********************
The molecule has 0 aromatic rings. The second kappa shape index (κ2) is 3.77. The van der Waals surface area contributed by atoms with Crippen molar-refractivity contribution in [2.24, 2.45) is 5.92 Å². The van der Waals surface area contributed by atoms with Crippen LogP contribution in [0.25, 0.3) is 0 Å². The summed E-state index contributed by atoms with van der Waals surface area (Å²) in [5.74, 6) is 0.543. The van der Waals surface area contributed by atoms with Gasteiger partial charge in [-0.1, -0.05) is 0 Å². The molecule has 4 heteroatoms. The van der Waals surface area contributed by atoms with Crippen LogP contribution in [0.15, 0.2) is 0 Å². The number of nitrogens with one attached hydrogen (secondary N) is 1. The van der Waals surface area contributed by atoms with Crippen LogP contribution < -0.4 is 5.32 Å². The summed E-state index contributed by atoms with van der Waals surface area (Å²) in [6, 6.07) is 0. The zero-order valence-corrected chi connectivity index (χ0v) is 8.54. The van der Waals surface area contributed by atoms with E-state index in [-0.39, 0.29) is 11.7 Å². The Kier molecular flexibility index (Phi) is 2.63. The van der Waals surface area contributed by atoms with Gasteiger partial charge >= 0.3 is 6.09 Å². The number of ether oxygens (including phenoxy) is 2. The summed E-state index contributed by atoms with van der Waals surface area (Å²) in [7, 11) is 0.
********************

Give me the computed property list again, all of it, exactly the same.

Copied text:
The molecule has 0 aromatic rings. The second kappa shape index (κ2) is 3.77. The van der Waals surface area contributed by atoms with Crippen molar-refractivity contribution in [2.24, 2.45) is 5.92 Å². The van der Waals surface area contributed by atoms with Crippen LogP contribution in [0.25, 0.3) is 0 Å². The summed E-state index contributed by atoms with van der Waals surface area (Å²) in [5.74, 6) is 0.543. The van der Waals surface area contributed by atoms with Gasteiger partial charge in [-0.1, -0.05) is 0 Å². The molecule has 4 heteroatoms. The van der Waals surface area contributed by atoms with Crippen LogP contribution in [0.15, 0.2) is 0 Å². The number of nitrogens with one attached hydrogen (secondary N) is 1. The van der Waals surface area contributed by atoms with Crippen LogP contribution < -0.4 is 5.32 Å². The summed E-state index contributed by atoms with van der Waals surface area (Å²) in [6, 6.07) is 0. The zero-order valence-corrected chi connectivity index (χ0v) is 8.54. The van der Waals surface area contributed by atoms with E-state index in [-0.39, 0.29) is 11.7 Å². The Kier molecular flexibility index (Phi) is 2.63. The van der Waals surface area contributed by atoms with Gasteiger partial charge >= 0.3 is 6.09 Å². The number of ether oxygens (including phenoxy) is 2. The summed E-state index contributed by atoms with van der Waals surface area (Å²) in [7, 11) is 0.